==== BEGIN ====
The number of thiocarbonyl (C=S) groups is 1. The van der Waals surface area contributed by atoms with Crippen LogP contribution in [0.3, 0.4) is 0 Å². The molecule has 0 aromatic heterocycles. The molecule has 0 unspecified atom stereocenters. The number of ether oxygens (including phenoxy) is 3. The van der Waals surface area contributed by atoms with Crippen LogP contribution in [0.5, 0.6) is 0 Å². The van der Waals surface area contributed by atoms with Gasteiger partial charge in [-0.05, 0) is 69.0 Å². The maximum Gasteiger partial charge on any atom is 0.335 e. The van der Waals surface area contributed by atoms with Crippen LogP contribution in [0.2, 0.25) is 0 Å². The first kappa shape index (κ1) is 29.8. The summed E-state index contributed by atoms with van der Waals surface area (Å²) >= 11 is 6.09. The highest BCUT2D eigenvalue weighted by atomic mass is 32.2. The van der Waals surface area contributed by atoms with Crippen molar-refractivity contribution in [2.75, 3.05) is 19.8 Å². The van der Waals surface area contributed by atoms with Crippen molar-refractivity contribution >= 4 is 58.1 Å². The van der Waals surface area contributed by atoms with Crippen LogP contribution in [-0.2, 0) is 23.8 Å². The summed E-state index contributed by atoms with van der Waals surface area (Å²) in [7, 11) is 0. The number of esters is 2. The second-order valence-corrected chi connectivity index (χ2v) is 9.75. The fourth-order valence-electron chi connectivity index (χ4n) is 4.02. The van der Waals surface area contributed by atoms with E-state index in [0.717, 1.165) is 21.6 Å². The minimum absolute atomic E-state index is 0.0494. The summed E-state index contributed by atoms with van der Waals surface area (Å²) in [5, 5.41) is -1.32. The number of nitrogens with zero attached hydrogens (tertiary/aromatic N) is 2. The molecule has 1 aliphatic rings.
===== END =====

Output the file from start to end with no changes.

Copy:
The number of thiocarbonyl (C=S) groups is 1. The van der Waals surface area contributed by atoms with Crippen LogP contribution in [0.3, 0.4) is 0 Å². The molecule has 0 aromatic heterocycles. The molecule has 0 unspecified atom stereocenters. The number of ether oxygens (including phenoxy) is 3. The van der Waals surface area contributed by atoms with Crippen LogP contribution in [0.5, 0.6) is 0 Å². The van der Waals surface area contributed by atoms with Gasteiger partial charge in [-0.05, 0) is 69.0 Å². The maximum Gasteiger partial charge on any atom is 0.335 e. The van der Waals surface area contributed by atoms with Crippen LogP contribution in [0.2, 0.25) is 0 Å². The first kappa shape index (κ1) is 29.8. The summed E-state index contributed by atoms with van der Waals surface area (Å²) >= 11 is 6.09. The highest BCUT2D eigenvalue weighted by atomic mass is 32.2. The van der Waals surface area contributed by atoms with Crippen molar-refractivity contribution in [2.75, 3.05) is 19.8 Å². The van der Waals surface area contributed by atoms with Crippen molar-refractivity contribution >= 4 is 58.1 Å². The van der Waals surface area contributed by atoms with Crippen LogP contribution in [-0.2, 0) is 23.8 Å². The summed E-state index contributed by atoms with van der Waals surface area (Å²) in [7, 11) is 0. The number of esters is 2. The second-order valence-corrected chi connectivity index (χ2v) is 9.75. The fourth-order valence-electron chi connectivity index (χ4n) is 4.02. The van der Waals surface area contributed by atoms with E-state index in [0.717, 1.165) is 21.6 Å². The minimum absolute atomic E-state index is 0.0494. The summed E-state index contributed by atoms with van der Waals surface area (Å²) in [5, 5.41) is -1.32. The number of nitrogens with zero attached hydrogens (tertiary/aromatic N) is 2. The molecule has 1 aliphatic rings.